Social Networking is taking over. Soon we'll need to re-write the line Alex delivers in A Clockwork Orange about real life never seeming "really real as when we read about it in a blog." If your band doesn't have a LiveJournal account, it means you're missing out on a chance to pitch to your friends about where your next show is. If you don't have a MySpace account, you can't pimp your newest mixes and compare friend networks with other bands. If you don't have a friendster account, well, you were lame 2 years ago then. If you aren't keeping a tour diary, personal blog, and message board posts, and if you aren't cross-posting (and apologizing for it) regularly, then you just aren't doing your job. I've about had it.

Not that I spend a ton of time updating this blog, this site, or any of the others, but I see it happening and it's a funny thing that people are willing to swap time for money. I suppose that people have more time than they do money, so the idea of spending countless hours making sure that news is crossposted to every newsgroup, forum, message board, and journal is meaningful if a marketing budget is essentially nil. But what does it all mean? Do the social networks actually grow, or actually bring people together? It seems like more and more they are just a way for the same people to bump into the same people in multiple online places instead of multiple places in the real world. Not that that's a bad thing, but I don't know if it's necessarily the best use of anyone's time.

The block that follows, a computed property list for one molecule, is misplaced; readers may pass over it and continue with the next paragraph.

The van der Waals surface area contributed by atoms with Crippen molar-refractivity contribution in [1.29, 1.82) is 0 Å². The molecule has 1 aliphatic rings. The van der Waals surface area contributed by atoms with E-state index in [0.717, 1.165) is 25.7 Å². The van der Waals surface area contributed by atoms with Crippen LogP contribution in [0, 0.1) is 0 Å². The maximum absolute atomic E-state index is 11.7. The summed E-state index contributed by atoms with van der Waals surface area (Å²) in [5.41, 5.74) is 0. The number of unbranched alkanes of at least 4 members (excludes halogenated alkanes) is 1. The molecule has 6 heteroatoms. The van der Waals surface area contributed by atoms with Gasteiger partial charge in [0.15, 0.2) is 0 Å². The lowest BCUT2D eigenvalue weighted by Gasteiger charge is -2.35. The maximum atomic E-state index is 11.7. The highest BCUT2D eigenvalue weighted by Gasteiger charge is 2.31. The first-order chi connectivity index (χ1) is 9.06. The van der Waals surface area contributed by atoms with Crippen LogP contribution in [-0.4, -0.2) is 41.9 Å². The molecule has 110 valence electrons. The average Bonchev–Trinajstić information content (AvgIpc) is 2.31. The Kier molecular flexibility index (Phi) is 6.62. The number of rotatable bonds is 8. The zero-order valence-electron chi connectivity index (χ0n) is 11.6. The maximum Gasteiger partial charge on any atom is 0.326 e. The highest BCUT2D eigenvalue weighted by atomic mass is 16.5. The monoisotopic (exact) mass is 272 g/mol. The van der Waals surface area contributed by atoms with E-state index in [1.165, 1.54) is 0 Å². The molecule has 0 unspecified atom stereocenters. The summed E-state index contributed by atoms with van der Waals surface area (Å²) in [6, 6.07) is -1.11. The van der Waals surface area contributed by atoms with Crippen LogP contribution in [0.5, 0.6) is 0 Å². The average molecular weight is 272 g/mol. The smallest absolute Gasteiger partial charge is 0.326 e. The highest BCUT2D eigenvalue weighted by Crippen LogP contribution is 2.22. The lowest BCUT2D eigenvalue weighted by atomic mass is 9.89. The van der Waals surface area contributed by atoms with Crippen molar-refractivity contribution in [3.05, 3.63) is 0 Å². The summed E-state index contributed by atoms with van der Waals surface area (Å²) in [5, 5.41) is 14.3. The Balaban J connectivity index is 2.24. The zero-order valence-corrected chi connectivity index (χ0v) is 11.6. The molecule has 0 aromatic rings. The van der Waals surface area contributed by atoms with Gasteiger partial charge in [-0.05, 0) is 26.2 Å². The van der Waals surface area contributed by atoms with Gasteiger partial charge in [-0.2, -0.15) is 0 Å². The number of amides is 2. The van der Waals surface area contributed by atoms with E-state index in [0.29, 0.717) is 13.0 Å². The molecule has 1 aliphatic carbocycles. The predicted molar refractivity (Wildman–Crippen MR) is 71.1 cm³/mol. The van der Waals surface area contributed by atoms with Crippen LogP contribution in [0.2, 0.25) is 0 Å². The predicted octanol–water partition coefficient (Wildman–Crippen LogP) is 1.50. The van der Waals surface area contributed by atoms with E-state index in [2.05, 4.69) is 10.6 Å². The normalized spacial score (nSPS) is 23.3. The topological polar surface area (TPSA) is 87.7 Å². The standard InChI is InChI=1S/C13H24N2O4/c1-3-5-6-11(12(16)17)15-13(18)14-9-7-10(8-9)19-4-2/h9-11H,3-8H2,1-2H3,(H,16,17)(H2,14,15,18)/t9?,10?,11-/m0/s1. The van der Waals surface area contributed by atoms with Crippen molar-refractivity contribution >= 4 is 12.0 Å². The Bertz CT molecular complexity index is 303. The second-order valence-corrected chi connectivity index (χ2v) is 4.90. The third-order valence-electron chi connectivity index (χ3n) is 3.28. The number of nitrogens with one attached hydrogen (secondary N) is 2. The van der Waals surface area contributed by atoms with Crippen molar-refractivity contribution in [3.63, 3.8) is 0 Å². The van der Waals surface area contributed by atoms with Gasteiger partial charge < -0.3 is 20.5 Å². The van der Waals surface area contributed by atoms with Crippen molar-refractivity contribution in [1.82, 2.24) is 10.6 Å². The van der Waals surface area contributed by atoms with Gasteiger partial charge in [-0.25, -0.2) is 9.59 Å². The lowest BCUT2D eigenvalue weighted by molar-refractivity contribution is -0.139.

I guess what we all need is some sort of RSS feed or bot or something more technical than I understand to take a single message and reformat it and cross post it to every available outlet that makes sense with a single keystroke so that we aren't constantly trolling around all over the web. Of course, the easier thing to do would be to ditch everything but the tried-and-true band website and tell people "if you want to find out what's going on or read our silly musings, you need to do it HERE 'cause we can't be spending time jacking up all these other sites." I like that idea, but of course it makes you look like an outsider or a bad team-player to all the folks who use those networking tools to stay in the loop. Maybe one day when we all have smart agents, this will be a moot point as we'll all be connected to whatever we want no matter it's location, and there won't be a need for redundant websites, blogs, tour updates, mp3 links, and flyer scans. Maybe. Until then, you can have fun at MySpace/Larvae which is dutifully maintained by the Birmingham third of the crew, LiveJournal/Larvae which is updated by me but is only about Larvae-reated stuff, 404Noise which is a message board I post to a lot and is pretty useful for Atlanta-related goings-on, or you can sit right here and get the scoop on the old Zeroplate Express as we like to call it. Well, no one really calls it that, but here you are. Thanks for reading, and as always, no apology for cross-posting!